By Scott Preston

When I ran the UW CERT team, I would actively seek out members from the hard of hearing/deaf community and the blind community. Dana Platt, the State 9-1-1 TTY manager at that time was someone who volunteered on several occasions. The UW would pay for an interpreter to assist her and me, since I don’t speak sign language (although I am half-deaf).

The value was recognized on several fronts:

1- The community in question had an active role in the UW’s emergency training for the CERT team. This is the very definition of inclusion.


2- The CERT members had the opportunity to practice serving and assisting members from that community and learn how to manage the needs of the individual, in the context of the disaster. This also meant having to think critically about how a CERT team would assist a blind or deaf person. Some examples: The common CERT verbal triage (“If you can hear me, come to the sound of my voice”) would not work for deaf person. Also, we did a lot of work in absolute darkness, where the practice scene would only be lit by headlamps. Shining a light in the face of someone who is deaf immediately removes their only means of communication because they can’t see hands or read lips through the blinding light. Another example is that great care and thought must be given to how patients are treated for injuries, if they are reliant on their hands to communicate or their ears to tell them about an environment that they can’t see. We tried to help the CERT volunteers to recognize the value of slowing down and assessing the specific needs of the patient, based on what they were able to discern by their initial size-up and patient evaluation.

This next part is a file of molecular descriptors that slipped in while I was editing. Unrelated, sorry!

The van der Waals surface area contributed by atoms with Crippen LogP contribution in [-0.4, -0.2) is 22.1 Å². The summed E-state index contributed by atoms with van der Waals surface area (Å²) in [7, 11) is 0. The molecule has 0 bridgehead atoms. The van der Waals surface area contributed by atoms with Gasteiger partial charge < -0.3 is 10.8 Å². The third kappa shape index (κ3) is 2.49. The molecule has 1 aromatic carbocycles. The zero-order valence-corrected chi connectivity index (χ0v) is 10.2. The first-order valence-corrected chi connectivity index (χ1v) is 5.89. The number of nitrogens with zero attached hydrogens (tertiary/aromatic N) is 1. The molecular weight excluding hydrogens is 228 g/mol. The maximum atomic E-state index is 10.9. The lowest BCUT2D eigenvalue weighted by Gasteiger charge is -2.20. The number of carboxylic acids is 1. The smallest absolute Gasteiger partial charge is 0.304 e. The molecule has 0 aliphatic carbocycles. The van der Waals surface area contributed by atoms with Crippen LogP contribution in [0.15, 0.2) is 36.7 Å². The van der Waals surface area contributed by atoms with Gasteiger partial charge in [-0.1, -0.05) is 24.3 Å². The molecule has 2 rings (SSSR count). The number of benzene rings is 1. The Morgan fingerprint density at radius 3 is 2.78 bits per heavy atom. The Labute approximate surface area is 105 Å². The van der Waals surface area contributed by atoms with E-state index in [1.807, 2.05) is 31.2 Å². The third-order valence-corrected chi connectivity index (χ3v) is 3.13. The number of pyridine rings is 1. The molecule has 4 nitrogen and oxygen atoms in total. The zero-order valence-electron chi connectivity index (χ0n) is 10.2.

For example: If a patient with a wheelchair were to be rescued from a building, every effort should be made to bring the wheelchair too or have some alternate provision that is as accommodating as possible, given the situation at hand. A blind patient with hand injuries should be treated in such a way as to preserve as much mobility in the fingers and hands as possible without risking additional injury. This way the at patient can still sign in order to communicate.

3- It was good for me as one of the UW’s emergency managers to have a more in-depth understanding of the needs of those communities. Unfortunately, many
emergency management programs simply don’t have enough support to adequately plan for the additional resources needed to properly assist the members of our community who may have additional special needs.

We had a similar approach for persons who spoke some other language besides English. We’d try to find native foreign-language speakers to serve as role-play victims and ask them not to speak any English at all during the course of the exercise. In some cases, our CERT members spoke that same language and things got easy for the team. In other cases, they had to improvise. Eventually, we issued pictographic talking cards that would help them communicate basic first aid concepts. We were doing good things and starting to tackle some of the tough issues that CERT teams face, but unfortunately, the grant went away and so the program was left unfunded.

Question: Do you have any idea what the UW is doing now in terms of EM and Preparedness when it comes to people with ADA needs?

Not since I’ve been gone. However, there was a study conducted in 2006 while I was there, You can read about it here:

If you want to reach out to UW Emergency Management, here’s their contact information: